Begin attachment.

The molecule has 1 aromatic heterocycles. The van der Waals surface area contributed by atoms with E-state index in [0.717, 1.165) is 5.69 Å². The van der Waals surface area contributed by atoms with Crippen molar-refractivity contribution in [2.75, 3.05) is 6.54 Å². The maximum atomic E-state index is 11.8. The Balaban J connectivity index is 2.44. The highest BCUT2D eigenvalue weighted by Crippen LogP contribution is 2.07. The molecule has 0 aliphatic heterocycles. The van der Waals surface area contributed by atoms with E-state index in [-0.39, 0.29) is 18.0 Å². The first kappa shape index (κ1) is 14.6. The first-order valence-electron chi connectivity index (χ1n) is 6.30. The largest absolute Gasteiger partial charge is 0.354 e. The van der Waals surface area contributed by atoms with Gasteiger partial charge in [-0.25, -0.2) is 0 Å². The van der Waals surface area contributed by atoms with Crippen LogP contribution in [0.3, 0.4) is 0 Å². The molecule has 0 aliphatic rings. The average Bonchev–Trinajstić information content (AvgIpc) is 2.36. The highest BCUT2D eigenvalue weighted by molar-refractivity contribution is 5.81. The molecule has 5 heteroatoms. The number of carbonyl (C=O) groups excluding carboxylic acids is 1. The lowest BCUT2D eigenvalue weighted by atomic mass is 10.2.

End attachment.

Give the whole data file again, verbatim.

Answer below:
The molecule has 1 aromatic heterocycles. The van der Waals surface area contributed by atoms with E-state index in [0.717, 1.165) is 5.69 Å². The van der Waals surface area contributed by atoms with Crippen molar-refractivity contribution in [2.75, 3.05) is 6.54 Å². The maximum atomic E-state index is 11.8. The Balaban J connectivity index is 2.44. The highest BCUT2D eigenvalue weighted by Crippen LogP contribution is 2.07. The molecule has 0 aliphatic heterocycles. The van der Waals surface area contributed by atoms with E-state index in [-0.39, 0.29) is 18.0 Å². The first kappa shape index (κ1) is 14.6. The first-order valence-electron chi connectivity index (χ1n) is 6.30. The largest absolute Gasteiger partial charge is 0.354 e. The van der Waals surface area contributed by atoms with Gasteiger partial charge in [-0.25, -0.2) is 0 Å². The van der Waals surface area contributed by atoms with Crippen LogP contribution in [0.3, 0.4) is 0 Å². The molecule has 0 aliphatic rings. The average Bonchev–Trinajstić information content (AvgIpc) is 2.36. The highest BCUT2D eigenvalue weighted by molar-refractivity contribution is 5.81. The molecule has 5 heteroatoms. The number of carbonyl (C=O) groups excluding carboxylic acids is 1. The lowest BCUT2D eigenvalue weighted by atomic mass is 10.2.